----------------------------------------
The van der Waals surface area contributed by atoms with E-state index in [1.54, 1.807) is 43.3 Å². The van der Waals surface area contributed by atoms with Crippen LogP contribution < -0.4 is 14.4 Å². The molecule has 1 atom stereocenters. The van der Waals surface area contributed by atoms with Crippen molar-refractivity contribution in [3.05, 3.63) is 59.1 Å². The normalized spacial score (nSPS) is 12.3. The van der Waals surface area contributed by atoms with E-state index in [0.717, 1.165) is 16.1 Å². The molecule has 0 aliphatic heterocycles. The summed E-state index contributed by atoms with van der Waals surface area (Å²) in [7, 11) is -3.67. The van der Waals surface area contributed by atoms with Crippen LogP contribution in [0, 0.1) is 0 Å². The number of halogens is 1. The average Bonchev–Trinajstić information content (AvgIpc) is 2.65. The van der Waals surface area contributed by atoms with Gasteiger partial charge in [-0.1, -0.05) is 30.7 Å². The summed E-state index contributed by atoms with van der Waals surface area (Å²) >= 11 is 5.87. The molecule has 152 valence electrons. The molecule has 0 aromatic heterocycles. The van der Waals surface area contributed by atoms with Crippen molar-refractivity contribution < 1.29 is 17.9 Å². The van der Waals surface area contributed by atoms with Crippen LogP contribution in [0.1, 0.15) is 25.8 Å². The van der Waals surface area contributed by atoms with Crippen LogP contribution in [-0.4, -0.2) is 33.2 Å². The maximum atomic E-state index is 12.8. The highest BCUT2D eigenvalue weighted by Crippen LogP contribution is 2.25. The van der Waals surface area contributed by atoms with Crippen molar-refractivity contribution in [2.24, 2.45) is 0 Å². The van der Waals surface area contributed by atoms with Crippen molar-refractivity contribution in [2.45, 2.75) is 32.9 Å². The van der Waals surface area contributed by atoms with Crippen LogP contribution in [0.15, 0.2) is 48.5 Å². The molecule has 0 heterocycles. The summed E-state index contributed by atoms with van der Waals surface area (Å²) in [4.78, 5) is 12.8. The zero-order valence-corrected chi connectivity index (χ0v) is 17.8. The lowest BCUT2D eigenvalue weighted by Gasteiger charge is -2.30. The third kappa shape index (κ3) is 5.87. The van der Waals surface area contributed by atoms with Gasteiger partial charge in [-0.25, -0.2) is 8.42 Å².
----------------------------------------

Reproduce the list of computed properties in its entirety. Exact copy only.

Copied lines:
The van der Waals surface area contributed by atoms with E-state index in [1.54, 1.807) is 43.3 Å². The van der Waals surface area contributed by atoms with Crippen LogP contribution < -0.4 is 14.4 Å². The molecule has 1 atom stereocenters. The van der Waals surface area contributed by atoms with Crippen molar-refractivity contribution in [3.05, 3.63) is 59.1 Å². The normalized spacial score (nSPS) is 12.3. The van der Waals surface area contributed by atoms with E-state index in [0.717, 1.165) is 16.1 Å². The molecule has 0 aliphatic heterocycles. The summed E-state index contributed by atoms with van der Waals surface area (Å²) in [7, 11) is -3.67. The van der Waals surface area contributed by atoms with Crippen LogP contribution in [0, 0.1) is 0 Å². The number of halogens is 1. The average Bonchev–Trinajstić information content (AvgIpc) is 2.65. The van der Waals surface area contributed by atoms with Gasteiger partial charge in [-0.1, -0.05) is 30.7 Å². The summed E-state index contributed by atoms with van der Waals surface area (Å²) >= 11 is 5.87. The molecule has 152 valence electrons. The molecule has 0 aromatic heterocycles. The van der Waals surface area contributed by atoms with Crippen molar-refractivity contribution < 1.29 is 17.9 Å². The van der Waals surface area contributed by atoms with Crippen LogP contribution in [0.1, 0.15) is 25.8 Å². The van der Waals surface area contributed by atoms with Crippen LogP contribution in [-0.4, -0.2) is 33.2 Å². The maximum atomic E-state index is 12.8. The highest BCUT2D eigenvalue weighted by Crippen LogP contribution is 2.25. The van der Waals surface area contributed by atoms with Crippen molar-refractivity contribution in [2.24, 2.45) is 0 Å². The van der Waals surface area contributed by atoms with Crippen molar-refractivity contribution in [2.45, 2.75) is 32.9 Å². The van der Waals surface area contributed by atoms with Crippen LogP contribution in [0.15, 0.2) is 48.5 Å². The molecule has 0 heterocycles. The summed E-state index contributed by atoms with van der Waals surface area (Å²) in [4.78, 5) is 12.8. The zero-order valence-corrected chi connectivity index (χ0v) is 17.8. The lowest BCUT2D eigenvalue weighted by Gasteiger charge is -2.30. The third kappa shape index (κ3) is 5.87. The van der Waals surface area contributed by atoms with Gasteiger partial charge in [-0.25, -0.2) is 8.42 Å².